Australia's prime minister said Wednesday that President Barack Obama impressed her as a "good person" through his acknowledgment of attendants and security staff during his recent visit to Australia.
"I always think the way you can best judge people's attitudes is not necessarily how they treat me, the prime minister of Australia, but how you see them interact with others, and as President Obama moved through Parliament House, he said hello to every attendant and every security guard he walked past," Gillard told Sydney Radio 2SM.
"He doesn't have to do that _ nothing makes him do that except being a good person," she said.
Obama made his first visit to Australia as president last month.
Australia has a strong egalitarian tradition, as evidenced by Australians sitting beside taxi drivers as they would a friend rather than ride in the back seat. They typically warm to leaders with a common touch, and media coverage of Obama's visit was almost universally positive.
Gillard, who had previously met Obama in Washington and on the sidelines of various international forums, described him as charming, with a "fabulous, high-voltage smile."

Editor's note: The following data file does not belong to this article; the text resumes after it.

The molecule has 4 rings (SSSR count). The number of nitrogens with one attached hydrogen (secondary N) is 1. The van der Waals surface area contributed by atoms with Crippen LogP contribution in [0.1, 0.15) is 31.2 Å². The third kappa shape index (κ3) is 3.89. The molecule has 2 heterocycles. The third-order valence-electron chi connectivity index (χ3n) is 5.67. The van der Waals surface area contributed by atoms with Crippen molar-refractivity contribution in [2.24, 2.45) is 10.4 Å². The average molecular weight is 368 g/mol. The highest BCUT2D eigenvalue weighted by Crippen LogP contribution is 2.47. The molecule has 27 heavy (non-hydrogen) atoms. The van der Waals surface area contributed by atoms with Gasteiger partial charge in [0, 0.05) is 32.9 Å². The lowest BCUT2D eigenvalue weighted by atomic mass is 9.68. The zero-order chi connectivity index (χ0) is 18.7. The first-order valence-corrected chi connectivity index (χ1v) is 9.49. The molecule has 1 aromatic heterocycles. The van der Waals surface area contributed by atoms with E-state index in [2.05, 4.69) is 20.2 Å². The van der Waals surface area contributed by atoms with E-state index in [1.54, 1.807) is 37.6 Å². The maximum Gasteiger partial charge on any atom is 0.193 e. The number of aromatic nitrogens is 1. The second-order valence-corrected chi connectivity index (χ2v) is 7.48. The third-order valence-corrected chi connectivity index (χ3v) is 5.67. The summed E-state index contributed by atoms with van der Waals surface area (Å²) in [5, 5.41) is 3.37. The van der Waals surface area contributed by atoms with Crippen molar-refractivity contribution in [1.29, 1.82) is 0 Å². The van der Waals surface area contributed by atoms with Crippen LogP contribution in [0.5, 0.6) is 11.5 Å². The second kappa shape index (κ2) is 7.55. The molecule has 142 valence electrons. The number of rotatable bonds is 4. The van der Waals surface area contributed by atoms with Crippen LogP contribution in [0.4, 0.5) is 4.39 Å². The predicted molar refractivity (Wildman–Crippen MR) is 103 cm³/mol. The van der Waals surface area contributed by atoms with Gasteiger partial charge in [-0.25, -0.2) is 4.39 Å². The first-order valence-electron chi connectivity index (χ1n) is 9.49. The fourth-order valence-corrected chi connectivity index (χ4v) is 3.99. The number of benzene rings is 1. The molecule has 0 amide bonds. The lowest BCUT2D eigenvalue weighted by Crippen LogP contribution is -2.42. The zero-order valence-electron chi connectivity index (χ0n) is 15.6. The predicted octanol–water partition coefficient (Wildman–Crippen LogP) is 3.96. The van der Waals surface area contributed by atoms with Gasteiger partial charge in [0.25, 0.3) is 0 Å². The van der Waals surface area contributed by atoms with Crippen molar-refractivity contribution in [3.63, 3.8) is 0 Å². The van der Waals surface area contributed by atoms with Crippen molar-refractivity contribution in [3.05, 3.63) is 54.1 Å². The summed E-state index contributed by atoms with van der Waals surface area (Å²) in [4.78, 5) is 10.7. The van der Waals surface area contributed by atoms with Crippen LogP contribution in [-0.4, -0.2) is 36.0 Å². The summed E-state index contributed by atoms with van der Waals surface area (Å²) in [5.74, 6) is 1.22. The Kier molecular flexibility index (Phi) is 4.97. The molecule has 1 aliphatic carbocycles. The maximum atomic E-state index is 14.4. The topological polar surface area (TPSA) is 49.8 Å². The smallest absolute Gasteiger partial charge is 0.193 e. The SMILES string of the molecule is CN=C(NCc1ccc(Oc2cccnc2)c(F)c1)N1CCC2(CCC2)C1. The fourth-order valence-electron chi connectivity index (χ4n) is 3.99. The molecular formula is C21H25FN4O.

"The private person is very like the public person _ very calm, very measured person, very intelligent, casual in a way," she said.
"Clearly being president of the United States comes with all of this machinery and prestige, but in the middle of that, he is actually one-to-one in his reaction with people a very casual person," Gillard said.
While the Unites States is Australia's most important security ally and Obama remains popular among most Australians, some commentators accused Gillard of appearing too enthusiastic about his visit.
Popular conservative commentator Andrew Bolt wrote that "her bizarre fawning, giggling and breathlessness in his presence made her seem weak, even girlish."
Gillard, who leads the center-left Labor Party, turned 50 in September, a month after Obama.